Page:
|Figure 4. Navigating the Lessons Learned with Map Explorer|
Step 3. Categorize each lesson learned
The map template has been setup with 3 lesson learned categories including Do More, Continue to Do and Needs Improvement. As you collect the ideas or after the lessons learned have been generated, you can use the MindGenius Category dropper to quickly categorize each into a logical Do More, Continue to Do or Needs Improvement Category. You can customize these categories to fix your own lesson learned categorization under the Analyze – Edit Categories menu item
Step 4. Assign a Resource to each Lessons Learned Node
In the node detail, each lesson learned included an assigned resource sub-node. I initially use this node to track who should be assigned to follow up on the lesson learned. Once the session is complete, I go back and assign the individual resource to the main lesson learned node (i.e Lesson Learned 001). Depending on the necessary task follow up, you may ask the assigned resource to pick a date when the action will be completed. Following up on lessons learned is an important step in continuous improvement and improving the organization’s project management competency.
To assign a resource to the specific resource node, use the Task – Resource Dropper menu item and click on each relevant node to assign a resource. Once categories and resources have been assigned, the raw lessons learned map can be organized by category and assigned resource.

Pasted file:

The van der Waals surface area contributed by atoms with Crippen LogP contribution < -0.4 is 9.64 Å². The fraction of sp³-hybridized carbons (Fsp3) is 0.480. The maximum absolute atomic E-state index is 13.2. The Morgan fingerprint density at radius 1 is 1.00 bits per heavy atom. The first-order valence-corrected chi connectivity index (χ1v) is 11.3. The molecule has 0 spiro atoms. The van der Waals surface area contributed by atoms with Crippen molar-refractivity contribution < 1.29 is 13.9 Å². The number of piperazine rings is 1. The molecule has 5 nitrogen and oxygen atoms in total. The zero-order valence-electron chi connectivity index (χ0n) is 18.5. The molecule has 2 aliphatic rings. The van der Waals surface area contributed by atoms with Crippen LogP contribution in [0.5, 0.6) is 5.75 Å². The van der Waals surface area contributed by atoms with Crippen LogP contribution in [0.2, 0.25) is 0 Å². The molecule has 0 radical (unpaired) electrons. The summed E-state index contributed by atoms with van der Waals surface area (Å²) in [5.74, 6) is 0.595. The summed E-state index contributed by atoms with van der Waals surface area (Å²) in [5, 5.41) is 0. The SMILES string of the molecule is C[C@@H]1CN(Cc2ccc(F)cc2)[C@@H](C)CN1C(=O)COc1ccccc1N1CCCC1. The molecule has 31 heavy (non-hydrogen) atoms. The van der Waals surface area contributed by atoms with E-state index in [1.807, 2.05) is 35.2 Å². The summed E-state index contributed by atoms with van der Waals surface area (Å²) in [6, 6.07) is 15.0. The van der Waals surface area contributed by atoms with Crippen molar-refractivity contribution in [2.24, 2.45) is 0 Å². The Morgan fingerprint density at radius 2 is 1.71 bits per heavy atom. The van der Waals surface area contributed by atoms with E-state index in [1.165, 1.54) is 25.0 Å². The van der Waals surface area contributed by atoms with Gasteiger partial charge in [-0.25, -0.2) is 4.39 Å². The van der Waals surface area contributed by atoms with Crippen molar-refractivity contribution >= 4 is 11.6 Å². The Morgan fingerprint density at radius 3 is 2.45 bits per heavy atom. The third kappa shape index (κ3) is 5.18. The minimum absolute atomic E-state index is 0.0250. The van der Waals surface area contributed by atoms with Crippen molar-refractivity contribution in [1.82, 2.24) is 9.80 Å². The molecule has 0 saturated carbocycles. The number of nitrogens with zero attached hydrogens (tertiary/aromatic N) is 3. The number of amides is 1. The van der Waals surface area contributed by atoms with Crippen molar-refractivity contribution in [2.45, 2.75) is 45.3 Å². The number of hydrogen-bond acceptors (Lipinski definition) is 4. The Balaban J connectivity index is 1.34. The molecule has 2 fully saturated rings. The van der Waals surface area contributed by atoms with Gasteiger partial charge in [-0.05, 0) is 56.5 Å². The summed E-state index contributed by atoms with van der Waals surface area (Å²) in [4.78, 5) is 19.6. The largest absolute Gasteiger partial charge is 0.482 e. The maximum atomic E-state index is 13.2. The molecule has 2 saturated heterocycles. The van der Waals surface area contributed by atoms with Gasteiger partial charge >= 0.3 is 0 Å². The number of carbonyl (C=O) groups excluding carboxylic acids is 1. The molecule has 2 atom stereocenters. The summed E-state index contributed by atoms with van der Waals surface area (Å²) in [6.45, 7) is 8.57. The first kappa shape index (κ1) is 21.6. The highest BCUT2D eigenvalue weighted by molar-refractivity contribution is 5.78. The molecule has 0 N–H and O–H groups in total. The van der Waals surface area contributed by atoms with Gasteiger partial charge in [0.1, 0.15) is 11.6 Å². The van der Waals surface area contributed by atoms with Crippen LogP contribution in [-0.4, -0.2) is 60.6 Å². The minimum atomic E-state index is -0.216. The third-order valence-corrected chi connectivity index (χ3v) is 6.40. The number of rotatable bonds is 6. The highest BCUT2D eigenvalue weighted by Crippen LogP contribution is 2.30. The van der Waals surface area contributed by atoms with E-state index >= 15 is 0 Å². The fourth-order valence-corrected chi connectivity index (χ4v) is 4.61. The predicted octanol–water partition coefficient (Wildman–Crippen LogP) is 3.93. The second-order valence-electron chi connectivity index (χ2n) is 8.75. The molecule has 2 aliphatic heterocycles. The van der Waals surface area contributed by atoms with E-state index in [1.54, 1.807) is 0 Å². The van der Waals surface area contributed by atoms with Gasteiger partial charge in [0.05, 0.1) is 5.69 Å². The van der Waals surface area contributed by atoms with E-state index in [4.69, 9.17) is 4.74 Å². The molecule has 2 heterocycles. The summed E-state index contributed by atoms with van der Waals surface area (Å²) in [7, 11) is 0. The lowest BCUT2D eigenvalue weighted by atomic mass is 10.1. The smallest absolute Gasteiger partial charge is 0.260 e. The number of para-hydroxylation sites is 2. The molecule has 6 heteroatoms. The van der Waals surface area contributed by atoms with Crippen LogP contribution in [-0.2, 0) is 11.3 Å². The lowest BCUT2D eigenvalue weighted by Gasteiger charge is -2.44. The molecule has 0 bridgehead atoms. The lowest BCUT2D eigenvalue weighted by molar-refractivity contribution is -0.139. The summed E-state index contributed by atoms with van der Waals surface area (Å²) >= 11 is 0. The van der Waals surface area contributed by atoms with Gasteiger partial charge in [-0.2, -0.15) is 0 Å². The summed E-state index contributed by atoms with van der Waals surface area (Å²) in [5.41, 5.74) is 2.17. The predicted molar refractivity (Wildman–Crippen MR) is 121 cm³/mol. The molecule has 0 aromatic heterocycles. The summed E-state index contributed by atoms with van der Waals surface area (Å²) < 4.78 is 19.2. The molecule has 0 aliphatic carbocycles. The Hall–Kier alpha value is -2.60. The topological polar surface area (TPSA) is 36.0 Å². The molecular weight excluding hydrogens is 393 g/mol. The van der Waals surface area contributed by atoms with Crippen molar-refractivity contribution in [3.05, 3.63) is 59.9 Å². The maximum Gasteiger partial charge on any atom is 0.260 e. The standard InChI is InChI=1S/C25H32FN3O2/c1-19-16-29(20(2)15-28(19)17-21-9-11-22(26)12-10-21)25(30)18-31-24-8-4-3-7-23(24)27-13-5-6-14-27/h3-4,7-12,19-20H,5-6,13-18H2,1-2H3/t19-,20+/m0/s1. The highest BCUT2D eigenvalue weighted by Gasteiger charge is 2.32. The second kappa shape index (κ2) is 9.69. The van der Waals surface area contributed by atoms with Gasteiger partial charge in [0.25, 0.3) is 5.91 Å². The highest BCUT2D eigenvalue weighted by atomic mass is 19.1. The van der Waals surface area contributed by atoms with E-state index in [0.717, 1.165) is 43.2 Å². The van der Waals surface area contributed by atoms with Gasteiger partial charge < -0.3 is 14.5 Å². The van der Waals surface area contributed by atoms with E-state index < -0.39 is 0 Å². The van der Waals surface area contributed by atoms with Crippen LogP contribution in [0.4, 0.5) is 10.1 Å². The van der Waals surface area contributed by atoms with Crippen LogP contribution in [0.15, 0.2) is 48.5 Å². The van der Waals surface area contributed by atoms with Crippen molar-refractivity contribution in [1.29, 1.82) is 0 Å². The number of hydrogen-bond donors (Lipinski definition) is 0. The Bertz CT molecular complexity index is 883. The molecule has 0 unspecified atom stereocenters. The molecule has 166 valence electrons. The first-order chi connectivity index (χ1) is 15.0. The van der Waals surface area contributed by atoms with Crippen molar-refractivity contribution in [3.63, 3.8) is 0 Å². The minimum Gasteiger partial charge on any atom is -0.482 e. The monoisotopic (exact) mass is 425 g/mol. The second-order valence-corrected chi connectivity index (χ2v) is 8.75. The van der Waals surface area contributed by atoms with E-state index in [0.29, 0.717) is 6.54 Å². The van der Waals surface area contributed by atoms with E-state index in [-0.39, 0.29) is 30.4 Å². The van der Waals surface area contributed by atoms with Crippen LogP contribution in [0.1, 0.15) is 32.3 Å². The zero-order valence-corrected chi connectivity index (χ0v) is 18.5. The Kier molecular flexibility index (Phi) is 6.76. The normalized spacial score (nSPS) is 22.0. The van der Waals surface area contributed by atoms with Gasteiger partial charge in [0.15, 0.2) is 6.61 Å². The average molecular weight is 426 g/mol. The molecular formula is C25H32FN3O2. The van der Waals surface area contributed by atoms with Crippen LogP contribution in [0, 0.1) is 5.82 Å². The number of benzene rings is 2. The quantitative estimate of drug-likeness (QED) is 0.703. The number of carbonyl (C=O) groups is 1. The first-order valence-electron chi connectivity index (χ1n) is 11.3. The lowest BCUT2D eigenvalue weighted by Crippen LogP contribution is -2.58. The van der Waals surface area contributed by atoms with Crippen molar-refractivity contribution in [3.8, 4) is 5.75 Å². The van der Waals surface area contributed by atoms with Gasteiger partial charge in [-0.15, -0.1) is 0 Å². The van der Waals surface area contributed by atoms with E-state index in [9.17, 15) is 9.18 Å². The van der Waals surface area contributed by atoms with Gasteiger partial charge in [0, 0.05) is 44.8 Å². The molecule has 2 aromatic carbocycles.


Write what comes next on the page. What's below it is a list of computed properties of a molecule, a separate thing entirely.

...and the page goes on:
Step 5. Generate the Category Map
One of MindGenius’s strengths is being able to capture the data in one format and rearrange the data in another useful format. Creating the category map allows the facilitator to quickly organize the map into the Do More, Continue to Do and Needs Improvement categories. Select Analyze – Create Category Map to create the category map in Figure 5.
|Figure 5. Lessons Learned by Category|
I recommend publishing the map in this format as a summary of the lessons learned session and then providing specific detail in a presentation. MindGenius supports exporting the map into PowerPoint so you are only a few clicks away from putting any final details or notes into a management presentation.
Step 6. Generate the Resource Map for future follow up
The next step is to organize the action items and follow ups from the lessons learned session. Creating a resource map that organizes specific action items by person is helpful for additional follow up. Project managers make the mistake of simply documenting a lessons learned session and moving on to another project. The key value of a lessons learned session are the action items that need to be acted upon to improve delivery for the organization and future projects. Select Tasks – Create Resource Map and set the Ignore these Branches option for Branches with no resources. The lessons learned by resource map will be created (Figure 6).
Figure 6. Lesson Learned Action Items by Resource
Download the lessons learned template and get started!
Dr. Andrew Makar is an IT program manager and is the author of How To Use Microsoft Project and Project Management Interview Questions Made Easy. For more project management advice visit www.tacticalprojectmanagement.com.